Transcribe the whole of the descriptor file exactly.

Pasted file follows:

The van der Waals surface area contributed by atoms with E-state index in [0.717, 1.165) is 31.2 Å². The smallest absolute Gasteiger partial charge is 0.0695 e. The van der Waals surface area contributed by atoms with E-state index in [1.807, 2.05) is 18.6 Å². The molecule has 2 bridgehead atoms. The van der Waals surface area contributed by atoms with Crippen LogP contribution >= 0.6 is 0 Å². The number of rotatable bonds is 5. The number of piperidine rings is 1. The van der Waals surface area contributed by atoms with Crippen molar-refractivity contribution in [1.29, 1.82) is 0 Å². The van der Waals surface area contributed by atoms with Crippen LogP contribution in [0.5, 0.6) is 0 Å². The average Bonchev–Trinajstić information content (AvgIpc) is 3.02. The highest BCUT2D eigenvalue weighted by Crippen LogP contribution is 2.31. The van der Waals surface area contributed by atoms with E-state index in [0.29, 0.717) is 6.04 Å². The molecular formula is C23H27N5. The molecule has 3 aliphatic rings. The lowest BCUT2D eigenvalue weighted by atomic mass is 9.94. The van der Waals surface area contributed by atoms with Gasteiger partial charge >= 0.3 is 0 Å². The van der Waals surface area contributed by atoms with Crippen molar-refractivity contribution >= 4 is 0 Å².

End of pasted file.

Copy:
The van der Waals surface area contributed by atoms with E-state index in [0.717, 1.165) is 31.2 Å². The smallest absolute Gasteiger partial charge is 0.0695 e. The van der Waals surface area contributed by atoms with E-state index in [1.807, 2.05) is 18.6 Å². The molecule has 2 bridgehead atoms. The van der Waals surface area contributed by atoms with Crippen LogP contribution >= 0.6 is 0 Å². The number of rotatable bonds is 5. The number of piperidine rings is 1. The van der Waals surface area contributed by atoms with Crippen molar-refractivity contribution in [1.29, 1.82) is 0 Å². The van der Waals surface area contributed by atoms with Crippen LogP contribution in [0.5, 0.6) is 0 Å². The average Bonchev–Trinajstić information content (AvgIpc) is 3.02. The highest BCUT2D eigenvalue weighted by Crippen LogP contribution is 2.31. The van der Waals surface area contributed by atoms with E-state index in [0.29, 0.717) is 6.04 Å². The molecular formula is C23H27N5. The molecule has 3 aliphatic rings. The lowest BCUT2D eigenvalue weighted by atomic mass is 9.94. The van der Waals surface area contributed by atoms with Gasteiger partial charge >= 0.3 is 0 Å². The van der Waals surface area contributed by atoms with Crippen molar-refractivity contribution >= 4 is 0 Å².